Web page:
An analysis of patients with a syndrome similar to the genetic disorder, neurofibromatosis type 1, indicates that diagnosis may be difficult because of shared clinical findings, such as certain pigmentary characteristics, according to a study in the November 18 issue of JAMA.1
Neurofibromatosis type 1 (NF1), an autosomal dominant disorder affecting approximately 1 in 3,000 individuals worldwide, is characterized by multiple café au lait macules (CALMs; small areas of discoloration of the skin [light-brown]), skin-fold freckling and tumors of the nervous system. Other frequently observed features are certain bone abnormalities, short stature, macrocephaly (an abnormally large head) and learning problems, according to background information in the article. NF1 diagnostic criteria were established by the National Institutes of Health (NIH) and are widely used to make the diagnosis using information obtained from physical examination, family history, and radiologic studies. A genetically distinct but similar disorder, caused by mutations of the gene SPRED1 was recently identified (and recently named Legius syndrome). The authors write that this disorder, characterized mainly with CALMs, axillary freckling and macrocephaly, may be underestimated.
Ludwine Messiaen, Ph.D., of the University of Alabama at Birmingham, and colleagues conducted a study to determine the frequency, mutational spectrum, and phenotype of neurofibromatosis type 1–like syndrome (NFLS; Legius syndrome). The study included 23 unrelated probands (first affected family member who seeks medical attention for a genetic disorder) carrying a SPRED1 mutation identified through clinical testing, who participated with their families in a genotype-phenotype study (2007-2008). In a second cross-sectional study, 1,318 unrelated anonymous blood samples collected in 2003-2007 from patients with a broad range of signs typically found in NF1 but no detectable NF1 germline mutation underwent SPRED1 mutation analysis.
The researchers found that among 42 SPRED1-positive individuals from the clinical cohort, 20 (48 percent) fulfilled NIH NF1 diagnostic criteria based on the presence of more than 5 CALMs with or without freckling or an NF1-compatible family history. “None of the 42 SPRED1-positive individuals had discrete cutaneous or plexiform neurofibromas, typical NF1 osseous [composed of or containing bone] lesions, or symptomatic optic pathway gliomas [brain tumors],” the researchers write.
“In the anonymous cohort of 1,318 individuals, 34 different SPRED1 mutations in 43 probands were identified: 27 pathogenic mutations in 34 probands and 7 probable nonpathogenic missense mutations in 9 probands. Of 94 probands with familial CALMs with or without freckling and no other NF1 features, 69 (73 percent) had an NF1 mutation and 18 (19 percent) had a pathogenic SPRED1 mutation. In the anonymous cohort, 1.9 percent of individuals with the clinical diagnosis of NF1 according to the NIH criteria had NFLS.”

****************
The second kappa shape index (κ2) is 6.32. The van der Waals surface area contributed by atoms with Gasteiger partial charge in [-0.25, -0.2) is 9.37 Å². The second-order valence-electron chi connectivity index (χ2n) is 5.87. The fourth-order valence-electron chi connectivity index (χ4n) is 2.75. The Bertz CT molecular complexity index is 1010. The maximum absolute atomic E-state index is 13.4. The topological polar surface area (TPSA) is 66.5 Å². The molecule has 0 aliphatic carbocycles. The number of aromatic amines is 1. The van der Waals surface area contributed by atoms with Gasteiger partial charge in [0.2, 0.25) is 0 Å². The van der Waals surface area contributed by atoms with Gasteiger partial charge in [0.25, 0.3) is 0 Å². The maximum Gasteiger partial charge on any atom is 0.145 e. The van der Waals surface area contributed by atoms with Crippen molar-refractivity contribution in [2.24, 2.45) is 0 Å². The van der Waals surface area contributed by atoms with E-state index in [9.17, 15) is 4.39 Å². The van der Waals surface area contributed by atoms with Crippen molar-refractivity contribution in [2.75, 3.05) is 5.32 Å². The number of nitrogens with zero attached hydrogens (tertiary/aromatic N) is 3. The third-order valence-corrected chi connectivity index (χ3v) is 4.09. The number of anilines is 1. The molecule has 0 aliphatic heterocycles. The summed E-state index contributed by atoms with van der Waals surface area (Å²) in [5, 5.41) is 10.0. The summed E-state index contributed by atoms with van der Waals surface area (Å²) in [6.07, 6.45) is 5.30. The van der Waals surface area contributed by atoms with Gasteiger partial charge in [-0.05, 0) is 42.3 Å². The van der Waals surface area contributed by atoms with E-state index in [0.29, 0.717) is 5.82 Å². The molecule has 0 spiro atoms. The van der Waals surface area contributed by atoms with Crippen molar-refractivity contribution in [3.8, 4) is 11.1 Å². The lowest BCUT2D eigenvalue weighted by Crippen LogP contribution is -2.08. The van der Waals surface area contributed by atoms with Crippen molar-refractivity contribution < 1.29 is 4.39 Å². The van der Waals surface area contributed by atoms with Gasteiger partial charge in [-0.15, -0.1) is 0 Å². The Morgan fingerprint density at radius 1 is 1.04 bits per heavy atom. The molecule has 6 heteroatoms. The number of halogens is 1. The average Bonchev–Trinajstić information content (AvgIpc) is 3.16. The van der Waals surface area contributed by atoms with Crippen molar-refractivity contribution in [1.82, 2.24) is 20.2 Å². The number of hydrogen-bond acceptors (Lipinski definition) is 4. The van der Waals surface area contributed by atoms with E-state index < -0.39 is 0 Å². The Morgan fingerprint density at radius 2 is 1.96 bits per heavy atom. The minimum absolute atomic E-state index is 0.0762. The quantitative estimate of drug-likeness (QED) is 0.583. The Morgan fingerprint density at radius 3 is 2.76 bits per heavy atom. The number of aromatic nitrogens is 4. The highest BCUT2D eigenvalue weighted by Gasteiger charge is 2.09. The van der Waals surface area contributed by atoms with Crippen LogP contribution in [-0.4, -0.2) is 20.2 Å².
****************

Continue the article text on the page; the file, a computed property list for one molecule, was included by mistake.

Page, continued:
“The dermatologic phenotype in young children with a SPRED1 mutation could not be differentiated from NF1 and nearly half of individuals (20/42) with a SPRED1 mutation fulfilled the NF1 diagnostic criteria based on presence of more than 5 CALMs with or without skinfold freckling and with or without familial history,” they write.
The authors add that although an NF1 diagnosis may become apparent with the passage of time, the diagnosis will remain uncertain for individuals who do not develop other signs of NF1, and that molecular genetic testing can resolve the diagnosis in most such cases. “In case of diagnostic uncertainty, we recommend that NF1 should be analyzed first and, if negative, SPRED1 testing should be considered in patients with CALMs with or without freckling and no other NF1 diagnostic features. Identification of a SPRED1 mutation may relieve a psychological burden from families who otherwise would be in a waiting mode for potential serious NF1-associated manifestations.”
“… it is important that clinicians, including general practitioners, clinical geneticists, pediatricians, ophthalmologists, dermatologists, neurologists, and oncologists, who are involved in the care, diagnosis, and treatment of individuals with NF1, should be aware that Legius syndrome can resemble NF1.”
In an accompanying editorial, David Stevenson, M.D., and David Viskochil, M.D., Ph.D., of the University of Utah, Salt Lake City, comment on the findings of this study. 2
“The study by Messiaen et al provides important information about Legius syndrome and enables clinicians to use good clinical judgment in situations where it is now realized that there is phenotypic overlap for distinct disorders. As new genes resulting in phenotypes similar to NF1 and Legius syndrome are discovered, clinicians must adapt diagnostic approaches and clinical management protocols to meet the needs of patients affected with these disorders.”
1. JAMA. 2009;302:2111-2118.